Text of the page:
“Not so close,” Rico said. He pulled out a bar stool and sat down. Punts set a glass of beer in front of Rico. Rico always started with a beer. Maybe two. He avoided the whiskey for as long as he could. It always came later. But he never started with it. It was too depressing. But he never could hold it off for long – the whiskey or the depression.

“Has Sam been in?” Rico asked Punts.

“Haven’t seen him,” Punts said.

“You in trouble with Sam again?” Jesse asked.

“No, it’s nothing,” Rico said. “I just promised to buy him a beer, that’s all.”

“You think Sam’s that easily bought off?” Jesse asked.

“I wasn’t trying to buy him off,” Rico said. “I just happen to like his company. More than yours, that’s for sure.”

“Did you get Smith’s place done?” Jesse asked.

“Yeah,” Rico said.

“What d’you got next?”

“I’ve got to go up to Windsor for a couple of days.”

“Parrington’s place?”

“Yeah, and Israel’s, too.”

“Oh, Danny Israel?”

“Yeah, do you know him?” Rico asked.

“I used to,” Jesse said.

“Used to?”

“I mean, yeah, I know him,” Jesse said. “I just haven’t seen him in a while.”

“I guess that means he hasn’t seen you either – in a while,” Rico smiled. “Before I took his place on, he’d told me you used to do it. But you had some sort of falling out.”

“I just didn’t like what he was asking, that’s all,” Jesse said. “It sounded kind of crazy to me. I take enough risks as it is, I don’t need anymore.”

“But that’s precisely what we do,” Rico said. “We take risks. It’s the only thing we have. If we didn’t have our skins in the game, they’d pay us a lot less. It keeps us in demand.”

“If you’re dead, the money isn’t going to matter,” Jesse said.

“It’s never been about the money,” Rico said. “It’s about keeping your skin in the game. It’s about being essential.”

“I don’t guess any of us is essential,” Jesse said. “They’d figure out another way to get their crops sprayed. They’ll figure it out anyway, no matter whether we keep our skins in the game or not. We’re obsolete. Or soon to be.”

“I don’t pay much attention to soon to be,” Rico said. He took a long drink of beer and looked over his shoulder. He was relieved to see Sam making his way to the bar. He stood up and offered the stool to Sam.

“Sit down,” Sam said. “I’ll stand.”

“Don’t think about it,” Rico said. “You need to take a load off.”

“Are you suggesting that I’m fat,” Sam said.

“Not at all, I’m suggesting that you’ve had a long day and you need to rest,” Rico said. “Get a beer for Sam, will you, Punts?” Punts drew the beer and set it in front of Sam, who pushed the barstool up under the lip of the bar, reached for the beer, and took a long drink. He looked over at Rico.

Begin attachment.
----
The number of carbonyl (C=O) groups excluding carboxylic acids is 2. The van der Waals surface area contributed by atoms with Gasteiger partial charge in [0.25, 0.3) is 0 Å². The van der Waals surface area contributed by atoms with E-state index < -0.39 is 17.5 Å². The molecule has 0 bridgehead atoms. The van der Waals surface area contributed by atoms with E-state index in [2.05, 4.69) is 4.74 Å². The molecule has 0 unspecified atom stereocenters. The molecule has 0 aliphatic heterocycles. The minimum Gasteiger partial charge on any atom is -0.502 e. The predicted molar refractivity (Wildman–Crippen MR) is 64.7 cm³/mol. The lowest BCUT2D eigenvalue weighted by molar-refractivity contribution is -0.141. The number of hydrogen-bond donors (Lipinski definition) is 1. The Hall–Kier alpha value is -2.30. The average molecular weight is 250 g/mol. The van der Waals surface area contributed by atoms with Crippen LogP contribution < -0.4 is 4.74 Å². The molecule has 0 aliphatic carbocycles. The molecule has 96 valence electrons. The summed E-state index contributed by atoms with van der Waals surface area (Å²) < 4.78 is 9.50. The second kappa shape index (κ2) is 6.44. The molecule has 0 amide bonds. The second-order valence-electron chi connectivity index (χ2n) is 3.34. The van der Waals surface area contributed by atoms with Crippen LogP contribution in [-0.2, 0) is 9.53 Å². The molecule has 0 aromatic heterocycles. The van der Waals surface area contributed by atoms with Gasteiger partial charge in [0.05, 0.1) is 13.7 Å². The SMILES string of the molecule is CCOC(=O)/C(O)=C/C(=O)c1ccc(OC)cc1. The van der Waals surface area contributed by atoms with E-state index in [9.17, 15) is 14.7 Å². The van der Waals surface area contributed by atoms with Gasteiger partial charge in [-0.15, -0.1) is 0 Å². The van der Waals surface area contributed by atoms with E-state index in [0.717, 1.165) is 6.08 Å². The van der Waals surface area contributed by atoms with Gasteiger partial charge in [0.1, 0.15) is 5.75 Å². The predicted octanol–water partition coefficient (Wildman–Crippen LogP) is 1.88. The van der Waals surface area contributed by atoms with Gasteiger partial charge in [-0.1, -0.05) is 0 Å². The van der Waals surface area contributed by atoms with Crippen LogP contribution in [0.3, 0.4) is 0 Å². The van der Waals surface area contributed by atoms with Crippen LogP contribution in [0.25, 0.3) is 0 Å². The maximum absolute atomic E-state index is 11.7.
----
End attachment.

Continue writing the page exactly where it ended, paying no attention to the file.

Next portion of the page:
“I’m worried about you,” Sam said.

“So here comes the lecture you’ve been scheming up all afternoon,” Rico said.

“No, not all afternoon, for months, maybe years. I’m not sure you’re sane enough to fly.”

“Sane enough?” Rico said. “Hell, no, I’m not sane enough. No pilot worth his weight in salt is sane enough to fly. If I were sane, I’d take a desk job like you. You were a pilot once, a damn good one, too. You know what it takes.”

“I know what it takes, you’re right there,” Sam said. “And I know when a pilot has gone beyond, when a pilot flies too close to the edge.”

“Come on, Sam, that’s not fair. You gave it up after you met Vera. And I think you made the right decision. It’s risky.”

“It had nothing to do with Vera or the risks I took when I flew,” Sam said. “I was tired. Flying takes a hell of a strain on you. And I was worn out. I’m not so sure you aren’t worn out, Rico.”

“I feel fine,” Rico said. “There’s nothing wrong with me, mentally or physically. I tell you I’m fine.”

“You’re dangerous,” Sam said. He set his beer on the bar and looked hard at Rico. “I think you’re trying to kill yourself. Oh, maybe not in a straightforward way, but in the back of your mind I think you have a death wish.”

“You’re not making sense, Sam,” Rico said. “I tell you I’m fine. I get a thrill out of flying. And when I fly close to the edge, I get an even greater thrill out of it. Sure, I’ll admit that. There’s nothing wrong with that.”

“This is different,” Sam said. “I’ve been around people who take calculated risks because they feel a heightened sense of excitement in it. But you are pushing way past that. Your risks aren’t calculated. They border on insanity.”

“I think you’re wrong, Sam,” Rico said. “I’m a good flyer, damn good.”

“You’re the best I’ve ever seen, but something’s snapped inside you,” Sam said. “You’re dangerous. And I don’t want to have to hose you off the tarmac. No one does.”